Staphylococcus aureus (S. aureus) is a bacterium that colonizes by far more than half of the skin and the mucosa of adults, usually without causing infections....

Im Focus: A quantum walk of photons

Physicists from the University of Würzburg are capable of generating identical looking single light particles at the push of a button. Two new studies now demonstrate the potential this method holds.

The quantum computer has fuelled the imagination of scientists for decades: It is based on fundamentally different phenomena than a conventional computer....

Im Focus: Turmoil in sluggish electrons’ existence

An international team of physicists has monitored the scattering behaviour of electrons in a non-conducting material in real-time. Their insights could be beneficial for radiotherapy.

We can refer to electrons in non-conducting materials as ‘sluggish’. Typically, they remain fixed in a location, deep inside an atomic composite. It is hence...

Im Focus: Wafer-thin Magnetic Materials Developed for Future Quantum Technologies

Two-dimensional magnetic structures are regarded as a promising material for new types of data storage, since the magnetic properties of individual molecular building blocks can be investigated and modified. For the first time, researchers have now produced a wafer-thin ferrimagnet, in which molecules with different magnetic centers arrange themselves on a gold surface to form a checkerboard pattern. Scientists at the Swiss Nanoscience Institute at the University of Basel and the Paul Scherrer Institute published their findings in the journal Nature Communications.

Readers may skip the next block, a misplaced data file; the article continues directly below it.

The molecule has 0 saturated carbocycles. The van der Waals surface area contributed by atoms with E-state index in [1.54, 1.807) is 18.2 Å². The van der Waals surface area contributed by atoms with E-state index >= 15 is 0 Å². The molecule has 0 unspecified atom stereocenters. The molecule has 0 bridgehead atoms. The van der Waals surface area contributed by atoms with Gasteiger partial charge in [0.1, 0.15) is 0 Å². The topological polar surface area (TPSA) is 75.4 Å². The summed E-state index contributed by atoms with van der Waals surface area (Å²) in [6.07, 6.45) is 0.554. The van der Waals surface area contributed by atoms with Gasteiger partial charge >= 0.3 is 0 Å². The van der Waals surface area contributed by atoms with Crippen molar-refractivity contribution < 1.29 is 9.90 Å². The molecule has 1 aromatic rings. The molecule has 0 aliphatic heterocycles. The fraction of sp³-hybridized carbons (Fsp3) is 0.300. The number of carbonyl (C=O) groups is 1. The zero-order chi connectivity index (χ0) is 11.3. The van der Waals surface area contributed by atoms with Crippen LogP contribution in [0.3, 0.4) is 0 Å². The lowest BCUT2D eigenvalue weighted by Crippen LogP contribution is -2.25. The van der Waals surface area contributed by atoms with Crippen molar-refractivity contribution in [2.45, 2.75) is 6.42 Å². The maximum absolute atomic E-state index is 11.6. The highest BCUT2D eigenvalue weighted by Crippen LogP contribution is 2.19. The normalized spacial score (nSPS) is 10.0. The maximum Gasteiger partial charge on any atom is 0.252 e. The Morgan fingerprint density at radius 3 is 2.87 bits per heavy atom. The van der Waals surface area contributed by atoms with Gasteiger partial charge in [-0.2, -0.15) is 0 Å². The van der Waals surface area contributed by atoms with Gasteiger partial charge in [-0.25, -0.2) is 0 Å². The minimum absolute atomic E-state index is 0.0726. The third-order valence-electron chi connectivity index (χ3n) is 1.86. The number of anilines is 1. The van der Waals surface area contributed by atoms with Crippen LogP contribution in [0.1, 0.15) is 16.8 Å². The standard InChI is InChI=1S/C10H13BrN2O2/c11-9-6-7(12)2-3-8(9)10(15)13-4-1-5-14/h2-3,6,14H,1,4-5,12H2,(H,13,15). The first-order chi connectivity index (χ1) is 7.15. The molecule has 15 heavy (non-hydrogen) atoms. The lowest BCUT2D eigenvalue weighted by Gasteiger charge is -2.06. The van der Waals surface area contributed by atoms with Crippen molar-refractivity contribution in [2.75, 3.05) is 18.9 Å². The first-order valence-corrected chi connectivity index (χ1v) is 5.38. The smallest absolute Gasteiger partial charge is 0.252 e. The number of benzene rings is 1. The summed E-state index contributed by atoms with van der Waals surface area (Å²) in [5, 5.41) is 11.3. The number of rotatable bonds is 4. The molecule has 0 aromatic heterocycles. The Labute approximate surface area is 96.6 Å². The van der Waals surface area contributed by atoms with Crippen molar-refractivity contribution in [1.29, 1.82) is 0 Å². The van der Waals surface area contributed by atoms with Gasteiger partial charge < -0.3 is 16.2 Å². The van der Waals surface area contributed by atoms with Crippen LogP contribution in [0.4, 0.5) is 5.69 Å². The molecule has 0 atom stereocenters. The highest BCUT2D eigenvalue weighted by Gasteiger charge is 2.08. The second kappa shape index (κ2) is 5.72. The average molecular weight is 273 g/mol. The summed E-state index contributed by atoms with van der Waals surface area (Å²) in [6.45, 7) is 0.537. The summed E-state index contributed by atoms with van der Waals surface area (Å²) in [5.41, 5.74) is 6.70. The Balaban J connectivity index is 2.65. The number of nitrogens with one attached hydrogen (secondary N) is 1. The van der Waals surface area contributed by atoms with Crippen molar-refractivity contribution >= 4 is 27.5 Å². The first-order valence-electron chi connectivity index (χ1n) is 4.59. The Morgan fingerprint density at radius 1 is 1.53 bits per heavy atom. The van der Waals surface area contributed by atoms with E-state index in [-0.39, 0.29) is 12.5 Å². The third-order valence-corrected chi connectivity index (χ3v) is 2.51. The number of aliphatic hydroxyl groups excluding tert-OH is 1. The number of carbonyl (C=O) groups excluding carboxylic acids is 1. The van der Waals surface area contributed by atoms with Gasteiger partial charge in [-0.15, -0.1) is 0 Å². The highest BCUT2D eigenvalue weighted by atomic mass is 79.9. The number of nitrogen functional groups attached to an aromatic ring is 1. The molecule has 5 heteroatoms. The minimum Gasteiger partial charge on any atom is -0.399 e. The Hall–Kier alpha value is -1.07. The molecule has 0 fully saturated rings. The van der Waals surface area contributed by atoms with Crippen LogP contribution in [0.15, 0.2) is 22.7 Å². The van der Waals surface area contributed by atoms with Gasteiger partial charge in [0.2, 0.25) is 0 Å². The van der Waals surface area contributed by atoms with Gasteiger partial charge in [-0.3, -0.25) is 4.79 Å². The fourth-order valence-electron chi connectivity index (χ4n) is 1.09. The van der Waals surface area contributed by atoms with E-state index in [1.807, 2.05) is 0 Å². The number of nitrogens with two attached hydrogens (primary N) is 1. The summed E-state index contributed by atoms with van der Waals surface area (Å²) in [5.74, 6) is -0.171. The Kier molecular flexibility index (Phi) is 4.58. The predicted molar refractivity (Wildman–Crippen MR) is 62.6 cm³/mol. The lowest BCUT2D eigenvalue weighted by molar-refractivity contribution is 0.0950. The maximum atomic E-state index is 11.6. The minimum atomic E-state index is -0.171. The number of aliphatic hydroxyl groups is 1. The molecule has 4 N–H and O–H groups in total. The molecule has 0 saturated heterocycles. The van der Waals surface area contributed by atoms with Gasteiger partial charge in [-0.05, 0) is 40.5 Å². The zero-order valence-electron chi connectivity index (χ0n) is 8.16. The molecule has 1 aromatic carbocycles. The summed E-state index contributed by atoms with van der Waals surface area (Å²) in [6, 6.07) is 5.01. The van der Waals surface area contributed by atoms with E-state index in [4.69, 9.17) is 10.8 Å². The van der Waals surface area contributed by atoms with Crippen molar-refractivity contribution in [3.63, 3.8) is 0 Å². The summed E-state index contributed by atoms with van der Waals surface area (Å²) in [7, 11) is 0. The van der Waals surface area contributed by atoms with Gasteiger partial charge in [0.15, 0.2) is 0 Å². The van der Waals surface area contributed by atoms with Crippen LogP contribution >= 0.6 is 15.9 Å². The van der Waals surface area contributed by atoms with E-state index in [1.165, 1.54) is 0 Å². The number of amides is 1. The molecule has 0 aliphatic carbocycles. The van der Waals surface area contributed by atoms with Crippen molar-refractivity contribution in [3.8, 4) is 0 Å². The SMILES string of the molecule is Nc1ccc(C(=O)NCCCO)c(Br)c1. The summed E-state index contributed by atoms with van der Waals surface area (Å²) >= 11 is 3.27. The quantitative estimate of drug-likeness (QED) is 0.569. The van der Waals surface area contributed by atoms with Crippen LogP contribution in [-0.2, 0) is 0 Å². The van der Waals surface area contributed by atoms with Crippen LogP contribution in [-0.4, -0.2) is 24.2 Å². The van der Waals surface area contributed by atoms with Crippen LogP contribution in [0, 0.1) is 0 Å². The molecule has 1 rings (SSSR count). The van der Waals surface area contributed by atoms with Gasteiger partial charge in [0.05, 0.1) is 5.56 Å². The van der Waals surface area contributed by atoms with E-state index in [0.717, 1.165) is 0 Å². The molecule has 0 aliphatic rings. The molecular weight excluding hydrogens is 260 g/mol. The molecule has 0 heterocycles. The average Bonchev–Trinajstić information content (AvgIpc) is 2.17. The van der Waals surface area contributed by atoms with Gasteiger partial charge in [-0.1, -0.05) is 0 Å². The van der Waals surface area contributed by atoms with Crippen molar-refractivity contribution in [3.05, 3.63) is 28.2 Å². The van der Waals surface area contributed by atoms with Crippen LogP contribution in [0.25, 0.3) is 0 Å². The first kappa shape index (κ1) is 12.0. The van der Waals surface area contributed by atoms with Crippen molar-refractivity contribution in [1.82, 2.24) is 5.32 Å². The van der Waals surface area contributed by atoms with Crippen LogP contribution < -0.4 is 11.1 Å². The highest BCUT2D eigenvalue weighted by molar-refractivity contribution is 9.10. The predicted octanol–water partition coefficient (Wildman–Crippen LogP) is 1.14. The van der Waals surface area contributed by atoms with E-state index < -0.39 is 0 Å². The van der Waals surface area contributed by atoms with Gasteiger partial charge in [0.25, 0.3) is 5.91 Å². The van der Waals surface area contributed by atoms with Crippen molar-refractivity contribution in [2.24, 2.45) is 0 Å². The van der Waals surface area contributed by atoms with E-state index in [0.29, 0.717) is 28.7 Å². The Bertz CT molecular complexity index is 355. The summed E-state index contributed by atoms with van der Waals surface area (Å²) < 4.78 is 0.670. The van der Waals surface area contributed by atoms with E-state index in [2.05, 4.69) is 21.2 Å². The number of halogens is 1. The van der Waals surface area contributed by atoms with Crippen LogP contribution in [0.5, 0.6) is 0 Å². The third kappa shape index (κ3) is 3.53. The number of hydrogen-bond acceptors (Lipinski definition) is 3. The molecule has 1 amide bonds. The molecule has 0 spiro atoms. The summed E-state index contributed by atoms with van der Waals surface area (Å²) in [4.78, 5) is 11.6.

Ferrimagnets are composed of two centers which are magnetized at different strengths and point in opposing directions. Two-dimensional, quasi-flat ferrimagnets...

All Focus news of the innovation-report >>>

Anzeige

Anzeige

Event News

Marine Conservation: IASS Contributes to UN Ocean Conference in New York on 5-9 June

24.05.2017 | Event News

AWK Aachen Machine Tool Colloquium 2017: Internet of Production for Agile Enterprises

23.05.2017 | Event News

Dortmund MST Conference presents Individualized Healthcare Solutions with micro and nanotechnology

22.05.2017 | Event News

 
Latest News

New insights into the ancestors of all complex life

29.05.2017 | Earth Sciences

New photocatalyst speeds up the conversion of carbon dioxide into chemical resources

29.05.2017 | Life Sciences

NASA's SDO sees partial eclipse in space

29.05.2017 | Physics and Astronomy

VideoLinks
B2B-VideoLinks
More VideoLinks >>>